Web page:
The coach was always clear, make sure you get your feet down firmly because that was the foundation for everything that followed. You get some strength from the kick, but put your foot down in the wrong place and your arm won’t get the ball across the plate. You more likely were going to take off the batters head. A foundation for everything that follows.
My belief system has always been about the ability of people to help others. You don’t need to be an expert, only willing to stand in the box and let someone try their fastball. You can learn to do just about anything, even when you are convinced that you have no talent. Doesn’t mean your curve ball will get you a major league contract, but maybe you learn something about yourself that you didn’t consider. And just because I have read a book on tumor removal and can ask questions intelligently, you don’t want to hand me a knife.
Life has thrown a few curves in my direction. Headed straight for my helmet and forcing me to fall directly to the ground in both anger and fear. Sometimes I got up, sometimes I’m still staring at the clouds wondering when that hand will arrive to pick me up.
The first time I ever was hit in the head I was 7 years old. Stupid pitch that got me before I could move. My mother screeched, my father stood up and checked me out and sent me along my way to first base. [these days they would pull me from a game and start the concussion protocol!] Lesson learned? Always keep your feet planted but ready to move quickly to avoid the crush to the side of the head!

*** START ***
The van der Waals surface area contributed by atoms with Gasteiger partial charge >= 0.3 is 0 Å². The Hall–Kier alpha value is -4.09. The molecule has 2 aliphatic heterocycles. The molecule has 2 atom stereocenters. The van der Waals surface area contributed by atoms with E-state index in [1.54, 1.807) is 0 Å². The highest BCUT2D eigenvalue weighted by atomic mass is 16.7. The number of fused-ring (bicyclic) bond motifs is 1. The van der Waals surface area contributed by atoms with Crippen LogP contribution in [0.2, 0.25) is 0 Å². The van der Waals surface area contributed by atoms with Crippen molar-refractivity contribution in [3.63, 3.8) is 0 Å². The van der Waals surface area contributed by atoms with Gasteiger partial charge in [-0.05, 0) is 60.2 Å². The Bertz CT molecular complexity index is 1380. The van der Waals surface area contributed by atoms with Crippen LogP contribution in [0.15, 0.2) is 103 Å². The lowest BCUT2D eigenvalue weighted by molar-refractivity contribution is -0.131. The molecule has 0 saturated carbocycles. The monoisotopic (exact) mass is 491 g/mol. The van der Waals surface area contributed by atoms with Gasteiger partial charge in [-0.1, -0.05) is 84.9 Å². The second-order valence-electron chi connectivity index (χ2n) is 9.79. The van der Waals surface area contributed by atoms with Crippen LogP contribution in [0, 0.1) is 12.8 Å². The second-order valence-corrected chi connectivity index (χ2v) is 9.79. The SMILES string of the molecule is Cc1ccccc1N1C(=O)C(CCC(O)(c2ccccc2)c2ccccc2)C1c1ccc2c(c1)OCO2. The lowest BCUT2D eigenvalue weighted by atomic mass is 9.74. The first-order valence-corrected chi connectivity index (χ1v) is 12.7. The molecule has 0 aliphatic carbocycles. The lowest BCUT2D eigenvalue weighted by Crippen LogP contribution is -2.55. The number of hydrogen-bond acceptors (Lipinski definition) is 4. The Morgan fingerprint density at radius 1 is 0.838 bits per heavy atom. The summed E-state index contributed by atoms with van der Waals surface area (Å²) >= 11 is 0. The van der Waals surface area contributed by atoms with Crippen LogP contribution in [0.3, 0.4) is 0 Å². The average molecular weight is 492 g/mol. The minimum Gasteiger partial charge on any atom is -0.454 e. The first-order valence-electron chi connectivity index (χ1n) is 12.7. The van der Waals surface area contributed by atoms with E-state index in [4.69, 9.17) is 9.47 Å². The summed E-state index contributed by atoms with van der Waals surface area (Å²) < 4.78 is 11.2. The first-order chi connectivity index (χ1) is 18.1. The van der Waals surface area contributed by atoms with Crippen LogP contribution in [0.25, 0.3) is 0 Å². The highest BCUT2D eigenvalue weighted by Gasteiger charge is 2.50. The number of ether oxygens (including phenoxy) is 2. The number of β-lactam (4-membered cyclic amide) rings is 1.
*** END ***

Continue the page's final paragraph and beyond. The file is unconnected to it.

Life is full of curves. Gentle, meandering bends in the path around a pond. Harsh, blind round-a-bouts that block your view of what comes down the lane. They can make you cautious and thrilled at the same time.
I’ll admit that lately the curves have been too much. Coming too fast and my reaction time isn’t what I once had. No longer crouched behind home plate waiting for the next pitch to hit my glove. It’s more like the time I went to a batting cage and sat with my equipment on to learn how to handle 90 mile-an-hour pitches coming directly at my face. [my dad was right, it helped. But scared my 12 year old self!]
Cancer is like a pedal car going around that blind curve. Slow progress that still doesn’t always allow for good footing. Lately it has taken my humor and that bothers me more than anything. Reality means dealing with life rather than joking about it.
This week scared me in a different way. My foundation showed some cracks and the flat surface now bends. Curves formed in the wood and now I’m wondering how many more at bats I get before the cracks splinter and pieces fly into the stands.
The screams from my mother will be different. More people are watching as well, the crowd is still small but they cheer louder than a full stadium. But soon they will leave the game upset the home team lost.